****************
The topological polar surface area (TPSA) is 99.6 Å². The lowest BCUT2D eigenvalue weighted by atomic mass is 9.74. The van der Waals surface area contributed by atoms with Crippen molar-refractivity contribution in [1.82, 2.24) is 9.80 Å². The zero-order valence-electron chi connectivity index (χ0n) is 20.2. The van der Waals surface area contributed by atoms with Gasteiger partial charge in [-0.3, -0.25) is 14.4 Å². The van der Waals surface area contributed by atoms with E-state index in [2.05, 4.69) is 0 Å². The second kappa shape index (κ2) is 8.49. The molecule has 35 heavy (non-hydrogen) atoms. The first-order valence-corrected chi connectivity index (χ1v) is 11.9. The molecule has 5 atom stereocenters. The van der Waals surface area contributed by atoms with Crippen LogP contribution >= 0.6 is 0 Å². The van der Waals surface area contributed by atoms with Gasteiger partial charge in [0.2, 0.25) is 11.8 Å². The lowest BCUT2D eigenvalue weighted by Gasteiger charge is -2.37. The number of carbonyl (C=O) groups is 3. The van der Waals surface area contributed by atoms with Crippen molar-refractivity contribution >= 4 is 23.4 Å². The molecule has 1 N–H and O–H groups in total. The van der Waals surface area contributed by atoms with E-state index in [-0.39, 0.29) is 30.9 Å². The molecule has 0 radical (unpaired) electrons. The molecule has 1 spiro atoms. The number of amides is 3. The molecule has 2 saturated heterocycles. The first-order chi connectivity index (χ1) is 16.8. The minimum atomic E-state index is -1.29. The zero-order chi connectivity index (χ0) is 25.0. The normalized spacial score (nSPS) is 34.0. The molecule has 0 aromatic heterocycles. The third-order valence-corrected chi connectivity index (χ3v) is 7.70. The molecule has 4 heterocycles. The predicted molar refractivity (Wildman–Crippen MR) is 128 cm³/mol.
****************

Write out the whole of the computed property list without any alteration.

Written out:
The topological polar surface area (TPSA) is 99.6 Å². The lowest BCUT2D eigenvalue weighted by atomic mass is 9.74. The van der Waals surface area contributed by atoms with Crippen molar-refractivity contribution in [1.82, 2.24) is 9.80 Å². The zero-order valence-electron chi connectivity index (χ0n) is 20.2. The van der Waals surface area contributed by atoms with Gasteiger partial charge in [-0.3, -0.25) is 14.4 Å². The van der Waals surface area contributed by atoms with E-state index in [2.05, 4.69) is 0 Å². The second kappa shape index (κ2) is 8.49. The molecule has 35 heavy (non-hydrogen) atoms. The first-order valence-corrected chi connectivity index (χ1v) is 11.9. The molecule has 5 atom stereocenters. The van der Waals surface area contributed by atoms with Crippen LogP contribution >= 0.6 is 0 Å². The van der Waals surface area contributed by atoms with Gasteiger partial charge in [0.2, 0.25) is 11.8 Å². The lowest BCUT2D eigenvalue weighted by Gasteiger charge is -2.37. The number of carbonyl (C=O) groups is 3. The van der Waals surface area contributed by atoms with Crippen molar-refractivity contribution >= 4 is 23.4 Å². The molecule has 1 N–H and O–H groups in total. The van der Waals surface area contributed by atoms with E-state index in [-0.39, 0.29) is 30.9 Å². The molecule has 0 radical (unpaired) electrons. The molecule has 1 spiro atoms. The number of amides is 3. The molecule has 2 saturated heterocycles. The first-order chi connectivity index (χ1) is 16.8. The minimum atomic E-state index is -1.29. The zero-order chi connectivity index (χ0) is 25.0. The normalized spacial score (nSPS) is 34.0. The molecule has 0 aromatic heterocycles. The third-order valence-corrected chi connectivity index (χ3v) is 7.70. The molecule has 4 heterocycles. The predicted molar refractivity (Wildman–Crippen MR) is 128 cm³/mol.